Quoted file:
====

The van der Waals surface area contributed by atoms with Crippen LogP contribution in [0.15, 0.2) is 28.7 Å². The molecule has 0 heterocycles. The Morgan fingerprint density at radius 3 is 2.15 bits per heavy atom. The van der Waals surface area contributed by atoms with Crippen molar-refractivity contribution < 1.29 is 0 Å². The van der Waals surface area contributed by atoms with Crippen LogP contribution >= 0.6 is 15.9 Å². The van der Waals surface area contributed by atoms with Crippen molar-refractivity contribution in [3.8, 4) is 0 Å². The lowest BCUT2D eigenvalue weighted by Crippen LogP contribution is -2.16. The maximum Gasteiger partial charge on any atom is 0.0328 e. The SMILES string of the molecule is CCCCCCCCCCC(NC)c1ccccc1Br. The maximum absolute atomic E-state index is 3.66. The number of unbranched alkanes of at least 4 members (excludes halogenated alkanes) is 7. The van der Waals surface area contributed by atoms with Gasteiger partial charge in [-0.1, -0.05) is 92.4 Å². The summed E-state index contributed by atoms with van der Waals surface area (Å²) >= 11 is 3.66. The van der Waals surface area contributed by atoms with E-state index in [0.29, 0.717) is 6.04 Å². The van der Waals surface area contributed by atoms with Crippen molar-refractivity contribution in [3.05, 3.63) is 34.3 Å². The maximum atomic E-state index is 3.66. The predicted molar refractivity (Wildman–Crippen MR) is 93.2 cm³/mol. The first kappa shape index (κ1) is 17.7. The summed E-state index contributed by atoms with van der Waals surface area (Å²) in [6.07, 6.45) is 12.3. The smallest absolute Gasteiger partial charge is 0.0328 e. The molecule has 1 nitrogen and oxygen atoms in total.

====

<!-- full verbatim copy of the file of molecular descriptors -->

The van der Waals surface area contributed by atoms with Crippen LogP contribution in [0.15, 0.2) is 28.7 Å². The molecule has 0 heterocycles. The Morgan fingerprint density at radius 3 is 2.15 bits per heavy atom. The van der Waals surface area contributed by atoms with Crippen molar-refractivity contribution < 1.29 is 0 Å². The van der Waals surface area contributed by atoms with Crippen LogP contribution >= 0.6 is 15.9 Å². The van der Waals surface area contributed by atoms with Crippen molar-refractivity contribution in [3.8, 4) is 0 Å². The lowest BCUT2D eigenvalue weighted by Crippen LogP contribution is -2.16. The maximum Gasteiger partial charge on any atom is 0.0328 e. The SMILES string of the molecule is CCCCCCCCCCC(NC)c1ccccc1Br. The maximum absolute atomic E-state index is 3.66. The number of unbranched alkanes of at least 4 members (excludes halogenated alkanes) is 7. The van der Waals surface area contributed by atoms with Gasteiger partial charge in [-0.1, -0.05) is 92.4 Å². The summed E-state index contributed by atoms with van der Waals surface area (Å²) >= 11 is 3.66. The van der Waals surface area contributed by atoms with E-state index in [0.29, 0.717) is 6.04 Å². The van der Waals surface area contributed by atoms with Crippen molar-refractivity contribution in [3.05, 3.63) is 34.3 Å². The maximum atomic E-state index is 3.66. The predicted molar refractivity (Wildman–Crippen MR) is 93.2 cm³/mol. The first kappa shape index (κ1) is 17.7. The summed E-state index contributed by atoms with van der Waals surface area (Å²) in [6.07, 6.45) is 12.3. The smallest absolute Gasteiger partial charge is 0.0328 e. The molecule has 1 nitrogen and oxygen atoms in total.